You've Sung It Plenty in Bars. Now, This Song Gets Its Own Film

Paramount+ documentary on Don McLean's 'American Pie' is 'mandatory viewing' for fans
By Newser Editors and Wire Services
Posted Jul 19, 2022 9:09 AM CDT
You've Sung It Plenty in Bars. Now, This Song Gets Its Own Film
Don McLean poses in London in April 1982.   (AP Photo/John Glanvill, File)

Don McLean has listened for decades as people belted out his classic song "American Pie" at last call or at karaoke—and applauds you for the effort. "I've heard whole bars burst into this song when I've been across the room," McLean told the AP from a tour bus heading to Des Moines, Iowa. "And they're so happy singing it that I realized, 'You don't really have to worry about how well you sing this song anymore. Even sung badly, people are really happy with it.'" Happy might be a bit of an understatement. "American Pie" is considered a masterpiece, voted among the top five songs of the century compiled by the Recording Industry Association of America and the National Endowment for the Arts. McLean and his singular tune are now the subject of a full-length feature documentary, The Day the Music Died: The Story of Don McLean's "American Pie," airing Tuesday on Paramount+.

It's mandatory viewing for McLean fans or anyone who's marveled at his sonic treasure. It also represents an elegant film blueprint for future deep dives into a song and its wider cultural relevance. The 90-minute documentary starts when a single-engine plane carrying Buddy Holly, Ritchie Valens, and Jiles P. Richardson, the "Big Bopper," plunged into a cornfield north of Clear Lake, Iowa, on Feb. 3, 1959, killing the three stars and their pilot. McLean was 13, living in a suburban, middle-class home in New Rochelle, NY, when the crash occurred. Young McLean adored Elvis, Gene Vincent, and Bo Diddley but especially Holly, whose death deeply affected him. Years later, McLean would plumb that pain in "American Pie," baking in his own grief at his father's passing and writing a eulogy for the American dream.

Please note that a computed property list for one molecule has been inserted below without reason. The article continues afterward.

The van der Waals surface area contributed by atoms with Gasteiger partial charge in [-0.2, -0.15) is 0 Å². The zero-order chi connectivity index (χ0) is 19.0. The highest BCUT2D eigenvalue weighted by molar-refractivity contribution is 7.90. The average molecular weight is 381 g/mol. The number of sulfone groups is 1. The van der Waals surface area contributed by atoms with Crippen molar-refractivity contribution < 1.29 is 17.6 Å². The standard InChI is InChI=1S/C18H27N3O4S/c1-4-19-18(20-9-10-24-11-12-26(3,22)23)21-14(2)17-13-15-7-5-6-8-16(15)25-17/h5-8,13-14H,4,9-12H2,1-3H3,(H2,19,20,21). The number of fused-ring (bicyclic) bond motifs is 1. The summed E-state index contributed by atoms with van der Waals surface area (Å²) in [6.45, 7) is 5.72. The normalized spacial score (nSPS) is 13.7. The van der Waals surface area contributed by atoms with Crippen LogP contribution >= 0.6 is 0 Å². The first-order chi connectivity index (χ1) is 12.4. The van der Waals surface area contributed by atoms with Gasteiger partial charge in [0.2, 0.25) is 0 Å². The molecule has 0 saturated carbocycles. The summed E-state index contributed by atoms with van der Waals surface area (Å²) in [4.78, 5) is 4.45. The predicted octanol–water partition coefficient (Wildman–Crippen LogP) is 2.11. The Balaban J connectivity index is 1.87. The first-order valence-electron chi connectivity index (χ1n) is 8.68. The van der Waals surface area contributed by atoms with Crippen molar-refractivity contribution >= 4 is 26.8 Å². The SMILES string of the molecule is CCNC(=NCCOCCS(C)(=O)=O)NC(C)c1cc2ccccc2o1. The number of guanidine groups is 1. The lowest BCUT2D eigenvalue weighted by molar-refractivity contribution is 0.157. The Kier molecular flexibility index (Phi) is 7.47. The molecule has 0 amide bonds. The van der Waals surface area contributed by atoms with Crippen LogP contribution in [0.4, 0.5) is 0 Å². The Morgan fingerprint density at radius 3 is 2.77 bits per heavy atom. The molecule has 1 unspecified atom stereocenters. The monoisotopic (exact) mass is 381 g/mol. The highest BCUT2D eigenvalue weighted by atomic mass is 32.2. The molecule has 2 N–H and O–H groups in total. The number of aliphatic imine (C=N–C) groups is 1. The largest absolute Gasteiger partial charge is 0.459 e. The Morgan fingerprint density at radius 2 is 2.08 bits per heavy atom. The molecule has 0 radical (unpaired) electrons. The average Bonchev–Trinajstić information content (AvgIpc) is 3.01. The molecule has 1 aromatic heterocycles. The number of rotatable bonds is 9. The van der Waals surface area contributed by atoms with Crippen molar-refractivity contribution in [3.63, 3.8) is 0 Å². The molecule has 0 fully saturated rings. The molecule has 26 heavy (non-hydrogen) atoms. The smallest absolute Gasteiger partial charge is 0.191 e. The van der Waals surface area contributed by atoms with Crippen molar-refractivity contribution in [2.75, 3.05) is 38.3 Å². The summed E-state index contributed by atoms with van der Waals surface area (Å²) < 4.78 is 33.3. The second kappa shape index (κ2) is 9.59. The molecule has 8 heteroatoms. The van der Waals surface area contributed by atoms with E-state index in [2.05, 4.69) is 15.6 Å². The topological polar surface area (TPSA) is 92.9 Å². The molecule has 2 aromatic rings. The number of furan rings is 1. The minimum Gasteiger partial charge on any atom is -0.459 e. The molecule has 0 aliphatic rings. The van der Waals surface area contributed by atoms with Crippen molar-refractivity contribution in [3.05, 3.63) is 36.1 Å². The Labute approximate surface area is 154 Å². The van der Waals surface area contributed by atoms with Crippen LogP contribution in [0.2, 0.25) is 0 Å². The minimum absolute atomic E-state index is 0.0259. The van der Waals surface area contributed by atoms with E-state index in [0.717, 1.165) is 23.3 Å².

He was creating his second album in 1971 while the US was mired in assassinations, anti-war protests, and civil rights marches. He thought he "needed a big song about America," and the first verse and melody seemed to just tumble out: "A long, long, time ago...." The 90-minute documentary incorporates news footage of the '70s and uses actors in re-creations. There are interviews with musicians—Garth Brooks, "Weird Al" Yankovic, and Brian Wilson among them—as well as Valens' sister, Connie. The line in the chorus "This'll be the day that I die" comes from the John Wayne film The Searchers. "If it starts young people thinking about Buddy Holly, about rock 'n' roll and that music, and then it teaches them maybe about what else happened in the country ... if that can happen, then the song really is serving a wonderful purpose and a positive purpose," McLean said. Much more here.

(More Don McLean stories.)

Get the news faster.
Tap to install our app.
Install the Newser News app
in two easy steps:
1. Tap in your navigation bar.
2. Tap to Add to Home Screen.